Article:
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Old 11-18-2012, 05:00 PM   #1
Twilight Error OP
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The superlative siphon sucker reborn.

So there are quite a few of us who own 1100 and 1150 GSs that don't have an ADV tank and its fancy-schmancy crossover line. I happen to be one of them, and after a bit of of digging through the archives for a post that described how to build an internal crossover, I found it here. The picture link, however, is no longer functional.

So here is my build of this device, with a handful of minor tweaks.

Parts:
I bought most of the components from McMaster-Carr. McM-C is an industrial supply house that will sell and ship anything to anyone with a credit card that doesn't bounce. They've got everything from a 2lb bucket of 70% moly paste to telephones. McMaster is the bomb. If you know what you're looking for, chances are its in the catalog.

Anyhow.

Tubing:
PN 5187K75. QTY 5'. Yellow PVC tubing, rated for use with gasoline. It is very flexible and does not hold much of a bend.
Brass fittings:
PN 5346K36. QTY 2. You'll actually discard most of this fitting. Cut the threaded portion off first, then remove the swaged collar that remains. This gives you a stub of barbed fitting with just a bit of weight. These keep the tubing in the bottom of the tank.

PN 91355K49. QTY 1 pkg. Just a 1/2" brass barbed tee. Nothing special, move along. You'll get a package of two.

PN 7775K64. QTY 1. This check valve has a .3 PSI opening pressure and Flouroelastomer seals - they are immune to immersion in gasoline. It is also capable of being mounted in any orientation.

.030" Monel lockwire. I used it because I'd salvaged a remnant spool out of a scrap dumpster at work. Any lockwire will do if you don't have easy access to Monel.

A stub of 1/2" OD fuel hose. If I'd been smart, I'd have also bought PN 546K57. But I wasn't, so I used a stub of fuel hose jammed into the check valve end and pasted in place with JB weld.

Got your parts? Good. Now, stick a finger down your throat and get to work.

First, remove the torx screws holding the gas cap in place. If you've got an 1100, remove the allen screws. With the cap off and the filler neck loose, pull the filler neck up and out. The 1150 has a breather valve attached to the neck base with two struts. There are also two hoses attached - one to the plate for the water drain, one to the overflow for the charcoal canister you removed years ago. They can stay attached, there is enough slack they just pull up and out of the way.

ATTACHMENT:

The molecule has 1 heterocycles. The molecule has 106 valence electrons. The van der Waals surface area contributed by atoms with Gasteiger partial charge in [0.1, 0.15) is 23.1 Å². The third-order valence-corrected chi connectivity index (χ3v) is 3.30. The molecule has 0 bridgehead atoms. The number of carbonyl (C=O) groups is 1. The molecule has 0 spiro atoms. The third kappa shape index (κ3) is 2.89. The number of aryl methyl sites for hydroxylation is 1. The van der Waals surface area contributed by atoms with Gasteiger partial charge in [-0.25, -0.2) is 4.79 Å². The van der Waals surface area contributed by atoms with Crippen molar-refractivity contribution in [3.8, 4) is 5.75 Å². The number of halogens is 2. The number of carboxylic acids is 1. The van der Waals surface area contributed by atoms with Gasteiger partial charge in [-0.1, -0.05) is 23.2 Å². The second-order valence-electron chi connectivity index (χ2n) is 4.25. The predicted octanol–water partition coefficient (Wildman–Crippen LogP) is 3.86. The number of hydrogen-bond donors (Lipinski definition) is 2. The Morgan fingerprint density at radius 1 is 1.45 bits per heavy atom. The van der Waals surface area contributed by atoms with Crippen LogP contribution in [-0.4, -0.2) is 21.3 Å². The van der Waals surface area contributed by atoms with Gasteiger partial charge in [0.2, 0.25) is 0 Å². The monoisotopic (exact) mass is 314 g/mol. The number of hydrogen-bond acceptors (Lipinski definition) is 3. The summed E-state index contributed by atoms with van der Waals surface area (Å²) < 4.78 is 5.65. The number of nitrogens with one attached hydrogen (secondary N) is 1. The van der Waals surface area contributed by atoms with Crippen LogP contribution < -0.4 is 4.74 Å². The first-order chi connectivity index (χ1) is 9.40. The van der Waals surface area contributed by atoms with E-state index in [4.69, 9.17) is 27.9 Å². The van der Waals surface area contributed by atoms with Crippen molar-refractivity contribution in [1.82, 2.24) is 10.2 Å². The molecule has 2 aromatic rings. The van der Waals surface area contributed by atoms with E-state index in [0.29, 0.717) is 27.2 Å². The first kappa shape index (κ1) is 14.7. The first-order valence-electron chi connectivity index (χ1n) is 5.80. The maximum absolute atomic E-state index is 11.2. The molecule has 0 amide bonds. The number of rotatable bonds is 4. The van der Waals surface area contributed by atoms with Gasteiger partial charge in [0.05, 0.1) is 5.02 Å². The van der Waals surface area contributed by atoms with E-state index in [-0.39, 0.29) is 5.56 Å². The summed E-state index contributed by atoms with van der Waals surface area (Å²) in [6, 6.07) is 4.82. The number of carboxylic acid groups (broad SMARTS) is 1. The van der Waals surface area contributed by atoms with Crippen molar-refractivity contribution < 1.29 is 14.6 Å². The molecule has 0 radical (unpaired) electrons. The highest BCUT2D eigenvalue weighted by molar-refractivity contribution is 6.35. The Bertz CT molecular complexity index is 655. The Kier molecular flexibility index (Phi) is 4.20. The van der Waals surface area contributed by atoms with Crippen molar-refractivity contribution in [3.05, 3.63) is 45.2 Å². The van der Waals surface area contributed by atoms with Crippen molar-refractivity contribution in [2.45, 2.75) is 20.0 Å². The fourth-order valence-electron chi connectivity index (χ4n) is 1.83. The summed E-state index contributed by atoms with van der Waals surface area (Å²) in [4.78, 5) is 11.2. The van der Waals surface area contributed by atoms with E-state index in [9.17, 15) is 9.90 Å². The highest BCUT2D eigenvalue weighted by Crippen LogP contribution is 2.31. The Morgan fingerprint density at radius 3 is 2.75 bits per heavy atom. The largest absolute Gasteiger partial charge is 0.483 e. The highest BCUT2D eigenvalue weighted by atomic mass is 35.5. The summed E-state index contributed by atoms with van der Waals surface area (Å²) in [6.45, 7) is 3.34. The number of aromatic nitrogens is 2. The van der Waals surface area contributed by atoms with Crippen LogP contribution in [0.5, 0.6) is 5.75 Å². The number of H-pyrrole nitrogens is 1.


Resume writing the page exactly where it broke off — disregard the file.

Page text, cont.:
While this dries out, start assembling your siphon:
Cut the hose into two 24" and one 6" pieces.

Cut the brass male nipples on the barbed side of the wrench flats. Discard the threaded portion. Remove the remaining bit of swage from the barb by cutting along the axis 180 degrees opposite each other. Deburr the cut surface with a grinding wheel or file.

Install a barb into each fitting and lockwire in place.

The joint doesn't have to be horribly strong, all we're trying to do is keep the joints from coming apart.

Install the long hoses to the Tee fitting. Lockwire in place.


If you were smart and bought the proper barbed fitting to attach the tube to the check valve, good on yer. If you didn't, mix up some fuel-resistant epoxy and apply it to the stub of hose you're using to fit in the check valve. I used some from a fuel tank repair kit, the directions state it will cure while immersed in gasoline. Install the 6" section of tube over the remaining leg of the tee and the into the checkvalve. I used lockwire to first secure the hoses together and then to hold the hose on the check valve. I made a hole for the lockwire with a 1/8" drill.


This is roughly where the assembly will sit.


Poke two holes in the flange at the base of the filler neck, lockwire the checkvalve to the neck.




This is good, but it isn't very stable. No worries, the 1150's canister valve provides a good place to add a strap.


Now, with all that together, slip the legs down into the fuel tank. The left leg takes some snaking to get it to go behind the diverter plate in the 1150 tank, but it will go. The right leg falls into place.

Work the filler neck back into place, even with the bulk of the checkvalve, it will go pretty easily.

The whole project cost ~$50 and two hours of my morning.